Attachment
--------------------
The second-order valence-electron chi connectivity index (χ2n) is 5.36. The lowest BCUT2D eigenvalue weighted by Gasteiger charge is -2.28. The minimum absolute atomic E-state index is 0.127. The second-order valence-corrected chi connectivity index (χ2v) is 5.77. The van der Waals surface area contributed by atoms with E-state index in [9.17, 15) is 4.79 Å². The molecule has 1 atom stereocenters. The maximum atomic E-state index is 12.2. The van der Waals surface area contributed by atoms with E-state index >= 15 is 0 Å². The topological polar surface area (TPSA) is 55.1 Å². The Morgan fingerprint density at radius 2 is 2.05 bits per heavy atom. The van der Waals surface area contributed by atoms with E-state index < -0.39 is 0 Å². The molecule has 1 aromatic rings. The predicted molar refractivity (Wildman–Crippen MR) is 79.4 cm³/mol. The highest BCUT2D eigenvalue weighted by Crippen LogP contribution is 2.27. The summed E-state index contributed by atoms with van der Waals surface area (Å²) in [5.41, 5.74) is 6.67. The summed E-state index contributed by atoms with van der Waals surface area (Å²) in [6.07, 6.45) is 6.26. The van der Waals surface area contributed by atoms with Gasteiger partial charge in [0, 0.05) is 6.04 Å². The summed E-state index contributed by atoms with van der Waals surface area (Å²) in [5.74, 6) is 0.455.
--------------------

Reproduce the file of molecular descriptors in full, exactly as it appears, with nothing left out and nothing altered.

The second-order valence-electron chi connectivity index (χ2n) is 5.36. The lowest BCUT2D eigenvalue weighted by Gasteiger charge is -2.28. The minimum absolute atomic E-state index is 0.127. The second-order valence-corrected chi connectivity index (χ2v) is 5.77. The van der Waals surface area contributed by atoms with E-state index in [9.17, 15) is 4.79 Å². The molecule has 1 atom stereocenters. The maximum atomic E-state index is 12.2. The van der Waals surface area contributed by atoms with E-state index >= 15 is 0 Å². The topological polar surface area (TPSA) is 55.1 Å². The Morgan fingerprint density at radius 2 is 2.05 bits per heavy atom. The van der Waals surface area contributed by atoms with E-state index < -0.39 is 0 Å². The molecule has 1 aromatic rings. The predicted molar refractivity (Wildman–Crippen MR) is 79.4 cm³/mol. The highest BCUT2D eigenvalue weighted by Crippen LogP contribution is 2.27. The summed E-state index contributed by atoms with van der Waals surface area (Å²) in [5.41, 5.74) is 6.67. The summed E-state index contributed by atoms with van der Waals surface area (Å²) in [6.07, 6.45) is 6.26. The van der Waals surface area contributed by atoms with Gasteiger partial charge in [0, 0.05) is 6.04 Å². The summed E-state index contributed by atoms with van der Waals surface area (Å²) in [5.74, 6) is 0.455.